Thursday, 20 November 2008

Fallen leaves & feathered thorns

Many leaves have blown into the Kitchen Window Reserve over the last several weeks and I have decided to leave them and watch their progress and the effect they have on other plants.

20081115 KWR autumn leaves

Although we have had a couple of frosts, the large and rather beautiful feathered thorn moths (Colotois pennaria) have been quite common over several week period with one or two appearing regularly on the lighted windowpanes.

20081120 Kvr feathered thorn

Saturday, 13 September 2008

Hoverflies & corn-salads

Some good things on a rare sunny day.  Two hoverflies were feeding on ivy blossom: the drone fly (Eristalis tenax) and the much scarcer common bog hoverfly (Sericomyia silentis) pictured below.

20080913 KWR Sericomyia 002

20080913 KWR Sericomyia 003

I also noted the first mine, in a bramble leaf, of the golden pigmy moth (Stigmella aurella).

On the flora front I have decisively determined the corn-salad plants that continue to flower into the autumn.  They are all keel-fruited corn-salad (Valerianella carinata), a relatively scarce species and not, perhaps, one that would have been expected.

In examining the seeds under the microscope, I noticed that many had been broken into via a jagged hole on one side and the kernel eaten.  Perhaps a small beetle - I must try and find the culprits.

Valerianella carinata in flower, South View 20020928 f

Friday, 18 July 2008

Great Oak Beauty, Hypomecis roboraria

This moth is a great oak beauty (Hypomecis roboraria) and Nationally Scarce (Nb) species with its main strongholds in England in wood areas in the south east.

20080715 005

This was on our lighted kitchen window pane and, in this underside view, the diagnostic pale spots with dark surrounds at the wingtips are clearly visible.

The moth is widespread across Sussex, though less so in the east, and the larvae, as the English name suggests, feed on oak.

Wednesday, 11 June 2008

New rock

9 June 2008.  Among the scatter of seedlings now apparent in the bare areas of KWR, there are one or two grasses (which may vary what currently seems to be a monospecific grass population).

I identified a moth caught on the lighted window the other day as the pale clothes moth (Tinea pallescentella).  It is considered by some that, because this moth was unrecorded in Britain before 1840, it may have been imported from Patagonia (it turned up in other countries outside South America at round about the same time).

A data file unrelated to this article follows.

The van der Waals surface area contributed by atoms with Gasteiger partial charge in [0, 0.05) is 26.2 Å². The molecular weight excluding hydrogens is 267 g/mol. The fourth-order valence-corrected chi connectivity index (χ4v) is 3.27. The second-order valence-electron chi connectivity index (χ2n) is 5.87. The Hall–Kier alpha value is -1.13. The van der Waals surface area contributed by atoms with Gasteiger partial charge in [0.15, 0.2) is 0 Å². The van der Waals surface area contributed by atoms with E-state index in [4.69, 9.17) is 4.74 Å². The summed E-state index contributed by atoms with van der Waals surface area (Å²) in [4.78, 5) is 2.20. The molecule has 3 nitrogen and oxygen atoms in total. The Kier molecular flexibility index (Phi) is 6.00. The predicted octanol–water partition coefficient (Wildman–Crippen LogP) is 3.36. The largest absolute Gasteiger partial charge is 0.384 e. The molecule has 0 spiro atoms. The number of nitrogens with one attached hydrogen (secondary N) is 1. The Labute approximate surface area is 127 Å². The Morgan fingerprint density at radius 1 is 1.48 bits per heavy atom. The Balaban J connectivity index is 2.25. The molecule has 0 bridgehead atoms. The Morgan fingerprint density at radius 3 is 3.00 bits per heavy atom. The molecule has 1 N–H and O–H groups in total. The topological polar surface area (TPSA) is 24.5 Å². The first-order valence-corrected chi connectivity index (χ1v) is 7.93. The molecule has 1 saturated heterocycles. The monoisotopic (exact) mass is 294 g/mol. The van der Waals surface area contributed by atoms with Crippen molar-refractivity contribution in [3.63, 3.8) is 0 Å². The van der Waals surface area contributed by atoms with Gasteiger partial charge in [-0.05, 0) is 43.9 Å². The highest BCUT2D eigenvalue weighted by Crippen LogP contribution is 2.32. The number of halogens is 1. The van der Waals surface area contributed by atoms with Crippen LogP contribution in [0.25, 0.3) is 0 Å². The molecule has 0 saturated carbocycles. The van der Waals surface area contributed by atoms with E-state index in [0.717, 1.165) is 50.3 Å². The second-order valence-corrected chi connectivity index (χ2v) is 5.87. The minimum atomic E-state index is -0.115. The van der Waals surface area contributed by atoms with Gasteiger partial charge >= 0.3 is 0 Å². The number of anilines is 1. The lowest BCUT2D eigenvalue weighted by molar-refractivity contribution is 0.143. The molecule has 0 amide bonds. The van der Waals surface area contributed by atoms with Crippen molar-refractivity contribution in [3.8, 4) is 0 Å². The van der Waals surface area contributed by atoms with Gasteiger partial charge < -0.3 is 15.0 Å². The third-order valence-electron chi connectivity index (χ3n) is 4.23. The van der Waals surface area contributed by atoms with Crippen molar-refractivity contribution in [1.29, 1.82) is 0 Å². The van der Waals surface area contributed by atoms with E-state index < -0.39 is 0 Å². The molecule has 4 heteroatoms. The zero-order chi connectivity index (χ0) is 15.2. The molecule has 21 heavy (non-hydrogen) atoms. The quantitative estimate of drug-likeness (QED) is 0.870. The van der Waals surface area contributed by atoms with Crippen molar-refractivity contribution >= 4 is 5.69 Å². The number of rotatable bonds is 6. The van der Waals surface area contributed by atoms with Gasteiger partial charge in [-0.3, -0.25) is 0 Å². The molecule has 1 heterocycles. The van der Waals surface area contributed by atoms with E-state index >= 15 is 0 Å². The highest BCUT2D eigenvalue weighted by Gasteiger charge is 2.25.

Curiously, later in the evening, I found another moth on the lighted window.  It was a fulvous-tipped clothes (Tinea semifulvella) and this is the next moth covered after T. palescentella in moth book (Pelham-Clinton in Heath & Emmett, 1985)

10 June 2008.  The highlight of today was the transportation of a large sandstone rock from under the bird cherry on the south west corner of the house to KWR.

I know from my experience with other rocks that it is best set with a slight slope to the flat upper surface so that dropped or voided seeds can be washed off into the well-fertilised soil below.20080610 South View 003

The stone has small indentations on one surface indicating that it has been dressed as masonry at some time.  We think it came from Oaklands Park to the south of the village maybe the early 1960s.

20080610 South View 001

20080610 South View 004

Sunday, 8 June 2008

A way of seeing

Leaf-picking this morning I found a shell of a brown-lipped snail, the packaging from a thrush's breakfast.

I cleared much of the ivy around and above the early dog-violet (Viola reichenbachiana), now with seed pods.  This plant must have been introduced to the garden many years ago, but it seems to flourish and the plants in KWR have several ripening seed pods like small, pale green cardamoms.

An interesting consideration has been borne in upon me since the start of this project inasmuch as the way I see the view from the kitchen window has changed fundamentally.  I have been looking out of that window at the hedge and the ground in front of it fairly consistently since 1974 - 34 years - but now I have a different regard for it.  Through this project my way of seeing has changed and I am presented with a much greater quantity of significance..  What was previously a tired bit of garden just outside the back door is now rich in natural wonders, dynamics and possibilities.  My relationship with this previously nondescript bit of the planet has changed beyond recognition in only two weeks, but almost entirely through an altered state of perception rather than any actual physical change in myself or KWR.

Sunday, 1 June 2008

Introduction to KWR (Kitchen Window Reserve)